As with an insanely good book, I feel this overwhelming, mad rush to write about it, for if I didn’t, my thoughts inside my head will just consume me wholly.
Try to imagine life without timekeeping.
You probably can’t. You know the month, the year, the day of the week. There is a clock on your wall or the dashboard of your car. You have a schedule, a calendar, a time for dinner or a movie.
Yet, all around you, timekeeping is ignored. Birds are not late. A dog does not check its watch. Deer do not fret over passing birthdays.
Man alone measures time.
Man alone chimes the hour.
And because of this, man alone suffers a paralyzing fear that no other creature endures.
A fear of time running out.
Have you ever felt so lost after reading a good book? You spend your night reading, being immersed in Dor’s, Victor’s and Sarah’s life, as though they are your friends. And when you’ve flipped over the last page, you know that’s the end, and in that moment, you’ve ended your relationship with them too, like a dear friend you’ve lost.
I was so inspired by Mitch Albom’s Time Keeper. The man who created time can be punished for it, but he can also be redeemed if he saves others. We’re so consumed by the prospect of time, we wish for our years to be longer, to be limitless, or we wish to end it too fast, too soon. But we fail to realize that in trying to realize such goals, we don’t appreciate our present, the time now. We don’t cherish it. We don’t regard it to be precious, like a gemstone in a museum that can easily be stolen. We are always chasing after something that’s lacking in our lives, that we don’t fully stop to appreciate the things and the love that we already have now, the people in our lives right now who love us. And what happens when we’re so selfish to only think about our own well-being, without giving a thought about how our lives have impacted others around us?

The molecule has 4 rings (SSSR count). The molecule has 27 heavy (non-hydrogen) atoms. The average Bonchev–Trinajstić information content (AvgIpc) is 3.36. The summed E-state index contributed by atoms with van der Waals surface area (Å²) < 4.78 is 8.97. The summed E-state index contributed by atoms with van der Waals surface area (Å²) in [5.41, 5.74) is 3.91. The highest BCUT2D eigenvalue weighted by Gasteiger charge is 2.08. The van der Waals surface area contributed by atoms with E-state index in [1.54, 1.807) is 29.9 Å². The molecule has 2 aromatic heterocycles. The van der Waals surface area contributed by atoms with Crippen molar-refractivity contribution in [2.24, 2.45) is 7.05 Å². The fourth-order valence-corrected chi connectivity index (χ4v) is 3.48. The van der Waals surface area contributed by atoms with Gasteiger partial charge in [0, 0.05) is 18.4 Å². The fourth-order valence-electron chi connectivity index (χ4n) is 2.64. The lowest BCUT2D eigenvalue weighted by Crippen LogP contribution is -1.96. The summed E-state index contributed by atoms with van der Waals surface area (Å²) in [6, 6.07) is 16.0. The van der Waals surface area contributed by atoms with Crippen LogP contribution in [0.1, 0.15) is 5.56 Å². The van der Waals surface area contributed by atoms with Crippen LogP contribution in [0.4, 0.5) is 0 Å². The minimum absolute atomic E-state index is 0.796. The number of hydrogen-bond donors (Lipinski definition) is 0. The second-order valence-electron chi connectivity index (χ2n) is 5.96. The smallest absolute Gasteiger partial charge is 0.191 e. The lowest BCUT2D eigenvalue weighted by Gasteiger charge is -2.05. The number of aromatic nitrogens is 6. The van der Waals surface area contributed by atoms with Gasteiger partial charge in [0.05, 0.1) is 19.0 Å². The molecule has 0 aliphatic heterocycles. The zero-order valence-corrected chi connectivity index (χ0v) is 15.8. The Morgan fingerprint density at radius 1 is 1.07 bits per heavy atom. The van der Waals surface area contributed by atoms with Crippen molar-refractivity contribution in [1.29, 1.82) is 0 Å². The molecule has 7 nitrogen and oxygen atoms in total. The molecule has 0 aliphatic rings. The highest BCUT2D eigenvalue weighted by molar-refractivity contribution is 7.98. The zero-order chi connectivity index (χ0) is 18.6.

It is only when we are made to see our very impacts we have made in other people’s lives, or have something so very precious taken away from us that we fully begin to comprehend that every moment is precious. Instead of spending our whole lives constantly trying to pursue what is lacking, this book is a sweet reminder to just stop, cherish and treat each moment as precious. Afterall, only Sarah and Victor are privileged enough to be able to see their futures, and the consequences of their actions. The rest of us aren’t as lucky as them.